Alison and Jan-Bas, multi-instrumentalist composer performers, join us for the tenth and final Handmade Homegrown concert at Theater Dakota. They will be giving us a sneak peak into their Pandora’s box of surprise sounds, instruments and electronics, giving us a glimpse into their unique world of creativity.
1) What makes you passionate about making a creating new music?
A :Washing machine cycles, fridge hums, whirring fans, bird calls, helicopter drones – our environment is stuffed with sonic input – each with their own qualities.
Making music is a way of responding to all this input. Of course it’s not just sounds that inspire – changing cloud patterns, flocks of starlings searching for a roost, elm tree seeds dissipating in the air – any situation in which things change over time can be a kick.
JB: It’s a passion and calling for new sounds and ideas.
2) What is your earliest memory of music making?
A: If we say that listening is also making then I guess the first influences were Bach, in vitro.
My mother is an organist and played organ music on the piano at home and from my earliest memories Bach was part of my sound world.
When she got a chance to practise on an organ my sister and I would run around in the church with the ‘wall of sound’ that romantic organs can deliver as our accompaniement.
JB : On the piano, when I was 3 years old. That’s when my mother started to give me piano lessons.
3) How did you first come to making music with each other?
JB: We met through Ensemble HEX, that Alison was playing in and writing for and that I co-started, was artistic director for, and composed for as well.
A: Although we were both involved in HEX in the early 90’s, Jan-Bas and I didn’t actually play together until some years later.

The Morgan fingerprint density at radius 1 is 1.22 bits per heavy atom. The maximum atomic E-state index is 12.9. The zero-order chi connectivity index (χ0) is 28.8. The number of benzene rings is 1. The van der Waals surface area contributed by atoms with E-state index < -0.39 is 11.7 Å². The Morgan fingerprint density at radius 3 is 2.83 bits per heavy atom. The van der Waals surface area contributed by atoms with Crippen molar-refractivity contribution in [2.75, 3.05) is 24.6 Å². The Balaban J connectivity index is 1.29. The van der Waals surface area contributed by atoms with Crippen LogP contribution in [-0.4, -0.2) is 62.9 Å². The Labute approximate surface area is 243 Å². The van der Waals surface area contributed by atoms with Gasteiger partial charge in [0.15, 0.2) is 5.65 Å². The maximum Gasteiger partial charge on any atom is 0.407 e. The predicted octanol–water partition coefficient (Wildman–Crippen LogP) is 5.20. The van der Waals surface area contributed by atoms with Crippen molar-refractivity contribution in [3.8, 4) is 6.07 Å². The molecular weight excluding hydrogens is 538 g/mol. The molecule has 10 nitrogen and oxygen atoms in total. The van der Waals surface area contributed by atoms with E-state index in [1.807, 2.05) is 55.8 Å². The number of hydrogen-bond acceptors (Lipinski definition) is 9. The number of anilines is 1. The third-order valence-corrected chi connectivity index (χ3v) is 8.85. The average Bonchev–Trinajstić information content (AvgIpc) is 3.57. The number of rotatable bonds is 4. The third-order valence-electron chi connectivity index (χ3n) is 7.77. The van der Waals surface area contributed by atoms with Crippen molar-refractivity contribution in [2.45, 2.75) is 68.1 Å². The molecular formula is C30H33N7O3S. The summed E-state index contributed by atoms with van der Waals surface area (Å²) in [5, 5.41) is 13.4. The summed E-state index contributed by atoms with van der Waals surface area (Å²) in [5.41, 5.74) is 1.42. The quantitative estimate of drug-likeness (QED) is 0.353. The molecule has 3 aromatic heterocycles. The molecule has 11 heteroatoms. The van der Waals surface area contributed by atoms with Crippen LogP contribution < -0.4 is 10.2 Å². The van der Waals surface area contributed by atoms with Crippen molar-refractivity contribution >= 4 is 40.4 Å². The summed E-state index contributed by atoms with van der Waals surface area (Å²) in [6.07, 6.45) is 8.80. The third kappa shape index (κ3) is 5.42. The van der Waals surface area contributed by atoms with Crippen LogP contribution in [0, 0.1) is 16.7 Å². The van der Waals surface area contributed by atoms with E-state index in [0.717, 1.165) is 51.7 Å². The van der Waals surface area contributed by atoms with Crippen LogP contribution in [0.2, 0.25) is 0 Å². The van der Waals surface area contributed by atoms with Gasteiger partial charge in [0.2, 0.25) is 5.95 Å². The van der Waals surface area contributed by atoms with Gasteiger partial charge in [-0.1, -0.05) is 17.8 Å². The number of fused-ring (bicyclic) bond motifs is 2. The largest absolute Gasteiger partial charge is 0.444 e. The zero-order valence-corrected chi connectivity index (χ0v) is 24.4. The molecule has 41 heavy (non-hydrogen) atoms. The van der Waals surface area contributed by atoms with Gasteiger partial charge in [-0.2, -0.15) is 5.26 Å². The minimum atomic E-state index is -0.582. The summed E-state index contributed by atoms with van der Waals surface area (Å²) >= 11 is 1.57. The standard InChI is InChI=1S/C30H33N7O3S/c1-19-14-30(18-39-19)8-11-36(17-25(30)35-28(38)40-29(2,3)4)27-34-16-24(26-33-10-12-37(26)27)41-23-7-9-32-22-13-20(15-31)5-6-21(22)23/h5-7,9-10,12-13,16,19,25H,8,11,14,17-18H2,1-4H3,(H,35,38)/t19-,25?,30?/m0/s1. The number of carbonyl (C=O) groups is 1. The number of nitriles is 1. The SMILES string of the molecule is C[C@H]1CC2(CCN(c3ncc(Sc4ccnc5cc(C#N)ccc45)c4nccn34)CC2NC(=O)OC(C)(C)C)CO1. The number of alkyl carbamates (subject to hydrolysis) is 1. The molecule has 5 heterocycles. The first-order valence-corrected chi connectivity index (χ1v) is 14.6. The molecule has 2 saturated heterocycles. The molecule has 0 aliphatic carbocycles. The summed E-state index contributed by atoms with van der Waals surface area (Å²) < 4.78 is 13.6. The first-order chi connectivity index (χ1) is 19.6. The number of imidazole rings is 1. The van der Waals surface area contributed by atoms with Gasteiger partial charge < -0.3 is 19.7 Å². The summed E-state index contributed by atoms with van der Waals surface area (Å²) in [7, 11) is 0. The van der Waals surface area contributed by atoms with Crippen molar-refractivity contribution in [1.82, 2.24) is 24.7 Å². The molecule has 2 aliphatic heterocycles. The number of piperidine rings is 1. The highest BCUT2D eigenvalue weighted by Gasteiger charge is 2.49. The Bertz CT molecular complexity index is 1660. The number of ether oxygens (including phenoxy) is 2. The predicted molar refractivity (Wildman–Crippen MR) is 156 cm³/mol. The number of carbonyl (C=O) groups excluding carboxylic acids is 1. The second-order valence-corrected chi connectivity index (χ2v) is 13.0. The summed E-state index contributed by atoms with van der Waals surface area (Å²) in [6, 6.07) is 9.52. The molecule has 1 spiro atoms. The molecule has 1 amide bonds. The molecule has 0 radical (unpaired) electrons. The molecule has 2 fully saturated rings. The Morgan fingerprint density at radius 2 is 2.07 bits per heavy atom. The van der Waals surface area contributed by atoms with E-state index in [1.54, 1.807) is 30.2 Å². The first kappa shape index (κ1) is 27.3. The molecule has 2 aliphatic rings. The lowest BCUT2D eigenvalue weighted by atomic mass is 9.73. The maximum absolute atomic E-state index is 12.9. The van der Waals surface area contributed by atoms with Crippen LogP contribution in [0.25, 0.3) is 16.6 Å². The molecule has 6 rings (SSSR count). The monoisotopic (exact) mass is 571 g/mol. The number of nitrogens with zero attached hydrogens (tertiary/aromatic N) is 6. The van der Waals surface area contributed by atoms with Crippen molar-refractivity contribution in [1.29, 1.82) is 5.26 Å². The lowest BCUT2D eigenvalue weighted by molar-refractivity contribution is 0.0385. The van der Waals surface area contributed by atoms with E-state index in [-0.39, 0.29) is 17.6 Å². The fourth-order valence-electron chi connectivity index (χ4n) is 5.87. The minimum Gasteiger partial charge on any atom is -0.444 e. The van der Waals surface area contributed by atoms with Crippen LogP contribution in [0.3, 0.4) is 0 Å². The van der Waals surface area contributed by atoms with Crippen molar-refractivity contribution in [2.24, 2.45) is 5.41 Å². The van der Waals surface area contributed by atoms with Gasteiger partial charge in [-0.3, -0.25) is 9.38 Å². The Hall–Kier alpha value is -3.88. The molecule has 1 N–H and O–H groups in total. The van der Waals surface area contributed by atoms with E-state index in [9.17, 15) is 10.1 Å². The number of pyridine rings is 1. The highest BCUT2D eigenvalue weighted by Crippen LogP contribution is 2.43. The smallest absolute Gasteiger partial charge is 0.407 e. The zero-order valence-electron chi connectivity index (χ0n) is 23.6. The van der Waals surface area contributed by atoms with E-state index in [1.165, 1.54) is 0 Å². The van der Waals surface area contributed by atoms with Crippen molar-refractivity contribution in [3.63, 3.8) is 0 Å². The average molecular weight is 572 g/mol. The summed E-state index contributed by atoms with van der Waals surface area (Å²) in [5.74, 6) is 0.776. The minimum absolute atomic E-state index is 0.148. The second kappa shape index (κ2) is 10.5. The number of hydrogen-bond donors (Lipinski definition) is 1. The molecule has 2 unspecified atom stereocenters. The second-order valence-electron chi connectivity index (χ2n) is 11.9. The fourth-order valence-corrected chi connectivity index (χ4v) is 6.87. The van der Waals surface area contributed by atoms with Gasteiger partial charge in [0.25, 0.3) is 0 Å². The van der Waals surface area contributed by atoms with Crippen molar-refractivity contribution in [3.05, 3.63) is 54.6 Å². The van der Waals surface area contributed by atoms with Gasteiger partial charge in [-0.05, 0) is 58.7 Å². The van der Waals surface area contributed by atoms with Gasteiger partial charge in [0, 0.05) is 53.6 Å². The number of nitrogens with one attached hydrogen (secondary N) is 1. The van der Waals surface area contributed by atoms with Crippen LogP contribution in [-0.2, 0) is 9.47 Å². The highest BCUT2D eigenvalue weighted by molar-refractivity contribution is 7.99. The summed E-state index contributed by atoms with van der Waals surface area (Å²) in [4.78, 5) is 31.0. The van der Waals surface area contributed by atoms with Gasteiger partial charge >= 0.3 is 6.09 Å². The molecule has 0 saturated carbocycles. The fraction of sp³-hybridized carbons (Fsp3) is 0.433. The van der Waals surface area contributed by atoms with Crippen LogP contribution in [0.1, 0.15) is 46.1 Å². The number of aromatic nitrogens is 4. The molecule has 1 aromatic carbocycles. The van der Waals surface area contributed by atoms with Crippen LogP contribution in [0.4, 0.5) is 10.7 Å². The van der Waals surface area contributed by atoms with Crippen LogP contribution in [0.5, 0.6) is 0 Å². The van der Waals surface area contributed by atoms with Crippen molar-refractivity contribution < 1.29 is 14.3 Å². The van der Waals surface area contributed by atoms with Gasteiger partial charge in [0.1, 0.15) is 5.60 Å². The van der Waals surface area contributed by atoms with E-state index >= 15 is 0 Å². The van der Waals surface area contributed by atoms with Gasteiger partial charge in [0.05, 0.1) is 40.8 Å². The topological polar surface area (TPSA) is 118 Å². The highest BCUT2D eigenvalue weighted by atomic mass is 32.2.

In 1994 we worked together on Hoofdwas- a piece for midi-controlled washing machine and mezzo-soprano. A few years later we made a version for the two of us and since that time we have sporadically made multi-media projects (live audio and image manipulation). I think this latest piece is the most low-tech piece we’ve ever made…
4) Tell us a little bit about the piece.
A: The piece is called Wissel – which means change or switch in Dutch.
We live in a world in which multi-medial input is taken for granted. By using the notion of switching (in this case between different media – audio, textual and movement) I wanted to approach a multi-medial environment from an inital acknowledgment of the separateness of the 3 media before considering the possibility of overlap, to encourage attention initially to the separate qualities of each media.
Secondly, I wanted to think about how material within any one media can change. In this piece we start with material from everyday life, and look at what processes enable material to transform and whether these processes can be transferred to other media in a meaningful way.
And meanwhile we move from domestic sounds to a pop song….
5) What is your favourite key?
A: Ha, well. the easy answer would be to say D minor because that’s the key of Bach’s Chaconne.
It’s a nice key on the violin – dark with lots of resonant overtones.
But actually I prefer self-made modes.
J.B.: Any key that is suitable…